Poppy Patica is the passion project of Peter Hartmann, a D.C. native who is now based in Oakland, CA. Black Cat Back Stage is the band’s new album, released on May 5 and named after the iconic D.C. venue, that is made of the perfect indie rock sound for your summer.
Hartmann describes Poppy Patica’s music as “poppyseed-themed odd rock.” He strives to create something that sounds familiar, yet still surprising, following the footsteps of rock music he grew up with. For Poppy Patica, experimentality plays a role in creating, as heard in Black Cat Back Stage, which utilizes many unique sound and production techniques.
“I like to imply a certain experimental quality without it being too overt or obvious in the production and the arrangement, as well as in the songwriting,” Hartmann says. “If you’re just listening without paying too much attention, it could just sound like a normal rock song. But then if you’re really focusing in, there’s stuff happening that’s like treats for people who want something a little bit more unusual.”
Poppy Patica is both a solo and group project, Hartmann explains: “It started as a solo project. I had a band in college called Peaks, and we were all moving to different places after school, and I just wanted to have a project to be working on so that I could play shows after I graduated.” He moved back to D.C. for a few years after graduating from Oberlin College in Ohio and had some friends join the band, with a few different lineups.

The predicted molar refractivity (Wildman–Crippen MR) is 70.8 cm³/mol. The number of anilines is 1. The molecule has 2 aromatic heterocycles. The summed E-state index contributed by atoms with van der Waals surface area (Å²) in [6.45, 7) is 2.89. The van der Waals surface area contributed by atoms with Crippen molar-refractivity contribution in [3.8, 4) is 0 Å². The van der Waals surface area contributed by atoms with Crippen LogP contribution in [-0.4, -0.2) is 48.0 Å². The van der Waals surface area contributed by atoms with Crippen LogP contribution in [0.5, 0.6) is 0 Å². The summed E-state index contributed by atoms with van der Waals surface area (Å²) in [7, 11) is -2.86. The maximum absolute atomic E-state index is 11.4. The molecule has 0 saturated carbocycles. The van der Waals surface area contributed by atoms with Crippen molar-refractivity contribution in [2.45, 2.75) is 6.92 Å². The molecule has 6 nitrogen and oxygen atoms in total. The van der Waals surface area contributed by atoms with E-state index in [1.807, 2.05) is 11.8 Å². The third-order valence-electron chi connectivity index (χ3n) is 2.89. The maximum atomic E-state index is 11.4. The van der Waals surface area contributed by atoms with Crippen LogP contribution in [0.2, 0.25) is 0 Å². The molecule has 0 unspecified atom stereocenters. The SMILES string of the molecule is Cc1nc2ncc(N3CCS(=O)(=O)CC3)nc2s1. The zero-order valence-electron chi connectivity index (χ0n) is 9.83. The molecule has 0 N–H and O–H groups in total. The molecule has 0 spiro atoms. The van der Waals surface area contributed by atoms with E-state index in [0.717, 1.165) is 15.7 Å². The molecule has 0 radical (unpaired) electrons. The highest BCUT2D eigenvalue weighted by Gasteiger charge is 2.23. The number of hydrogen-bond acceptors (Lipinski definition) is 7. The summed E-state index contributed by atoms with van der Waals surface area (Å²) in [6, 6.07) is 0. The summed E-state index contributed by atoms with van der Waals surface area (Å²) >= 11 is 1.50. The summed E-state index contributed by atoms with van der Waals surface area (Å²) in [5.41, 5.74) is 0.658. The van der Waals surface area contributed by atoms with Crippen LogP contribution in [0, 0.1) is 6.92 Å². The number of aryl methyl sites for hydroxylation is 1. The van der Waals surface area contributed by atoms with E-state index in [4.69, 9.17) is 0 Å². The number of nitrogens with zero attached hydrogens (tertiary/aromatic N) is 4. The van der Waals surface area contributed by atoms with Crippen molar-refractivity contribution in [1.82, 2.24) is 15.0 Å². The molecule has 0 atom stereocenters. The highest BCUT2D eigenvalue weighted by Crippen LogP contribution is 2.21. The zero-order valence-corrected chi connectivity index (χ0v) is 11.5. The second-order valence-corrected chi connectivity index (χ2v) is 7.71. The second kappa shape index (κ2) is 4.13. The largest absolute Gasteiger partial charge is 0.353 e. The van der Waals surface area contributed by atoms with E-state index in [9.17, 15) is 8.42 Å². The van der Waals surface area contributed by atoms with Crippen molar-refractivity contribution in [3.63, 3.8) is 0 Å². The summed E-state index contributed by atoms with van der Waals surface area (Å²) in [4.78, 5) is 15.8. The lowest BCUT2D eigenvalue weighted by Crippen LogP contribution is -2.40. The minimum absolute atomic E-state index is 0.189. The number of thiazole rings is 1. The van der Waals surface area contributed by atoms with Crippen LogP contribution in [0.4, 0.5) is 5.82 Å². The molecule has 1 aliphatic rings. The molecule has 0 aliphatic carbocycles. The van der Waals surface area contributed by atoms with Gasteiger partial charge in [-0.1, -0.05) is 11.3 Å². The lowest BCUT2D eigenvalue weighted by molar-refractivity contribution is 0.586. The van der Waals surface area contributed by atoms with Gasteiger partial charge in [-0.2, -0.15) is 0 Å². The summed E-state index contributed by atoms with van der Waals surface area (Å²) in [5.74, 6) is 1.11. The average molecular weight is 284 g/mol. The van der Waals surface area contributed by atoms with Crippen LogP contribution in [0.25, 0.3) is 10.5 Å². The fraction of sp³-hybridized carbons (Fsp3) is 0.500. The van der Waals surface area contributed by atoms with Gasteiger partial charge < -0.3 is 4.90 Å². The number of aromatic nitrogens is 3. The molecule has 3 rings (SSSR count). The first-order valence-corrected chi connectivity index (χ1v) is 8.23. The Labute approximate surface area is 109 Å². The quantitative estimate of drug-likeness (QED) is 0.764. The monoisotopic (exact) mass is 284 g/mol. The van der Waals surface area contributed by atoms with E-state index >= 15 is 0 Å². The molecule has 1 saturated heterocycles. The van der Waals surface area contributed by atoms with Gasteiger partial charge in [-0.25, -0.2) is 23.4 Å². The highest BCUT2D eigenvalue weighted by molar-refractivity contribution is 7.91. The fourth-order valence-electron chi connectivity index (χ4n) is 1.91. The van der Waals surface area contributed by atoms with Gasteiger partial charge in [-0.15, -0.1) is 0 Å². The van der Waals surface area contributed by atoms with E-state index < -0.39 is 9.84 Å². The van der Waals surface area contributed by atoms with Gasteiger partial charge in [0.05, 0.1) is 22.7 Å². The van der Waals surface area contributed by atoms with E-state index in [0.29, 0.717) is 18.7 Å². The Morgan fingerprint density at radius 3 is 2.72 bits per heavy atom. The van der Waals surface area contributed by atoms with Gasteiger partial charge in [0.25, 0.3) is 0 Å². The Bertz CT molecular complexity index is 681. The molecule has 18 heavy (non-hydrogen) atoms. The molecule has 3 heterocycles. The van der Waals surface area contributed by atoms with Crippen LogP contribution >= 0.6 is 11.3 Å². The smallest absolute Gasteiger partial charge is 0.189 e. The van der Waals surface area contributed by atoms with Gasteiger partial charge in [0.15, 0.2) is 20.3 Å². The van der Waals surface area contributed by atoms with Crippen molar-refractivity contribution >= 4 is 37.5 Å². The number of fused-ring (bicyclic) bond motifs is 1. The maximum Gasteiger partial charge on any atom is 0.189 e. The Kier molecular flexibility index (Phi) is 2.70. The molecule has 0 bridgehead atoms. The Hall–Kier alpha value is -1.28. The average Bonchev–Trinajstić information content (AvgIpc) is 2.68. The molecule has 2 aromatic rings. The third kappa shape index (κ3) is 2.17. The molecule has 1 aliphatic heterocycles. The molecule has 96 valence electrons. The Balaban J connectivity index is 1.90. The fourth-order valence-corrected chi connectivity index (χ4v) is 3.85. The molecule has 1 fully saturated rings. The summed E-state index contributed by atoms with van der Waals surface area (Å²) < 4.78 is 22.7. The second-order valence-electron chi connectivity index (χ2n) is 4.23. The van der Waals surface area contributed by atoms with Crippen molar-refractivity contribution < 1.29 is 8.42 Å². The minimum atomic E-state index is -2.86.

“Sometimes I’ll find friends on tour to join in and play in the band,” he says. “I kind of foresee it continuing to be that way – that I’ll play sets as Poppy Patica solo and also hopefully put a new band together out here in Oakland, California where I am now.”
Growing up, Hartmann saw his father play piano, sing, and write songs for fun. “He has a good ear; he knows how to figure out songs that he likes on the piano, and I think taught me some of that just through being around him. He had me sing Beatles harmonies with him when I was a little kid.” It was the age of bootleg albums from the internet and “being a kid in a candy store” when it came to helping his dad buy records to add to his extensive collection – “He made it possible for me to listen to pretty much anything.”
Hartmann also credits his Murch Elementary music teacher as further fueling his love for music while being a part of her choir. In sixth grade, he started guitar lessons at Middle C Music in Tenleytown. He also learned to play bass around that time after he was asked to join his classmates’ (at Alice Deal Middle) band. Hartmann then started his own band and played with the same band throughout high school.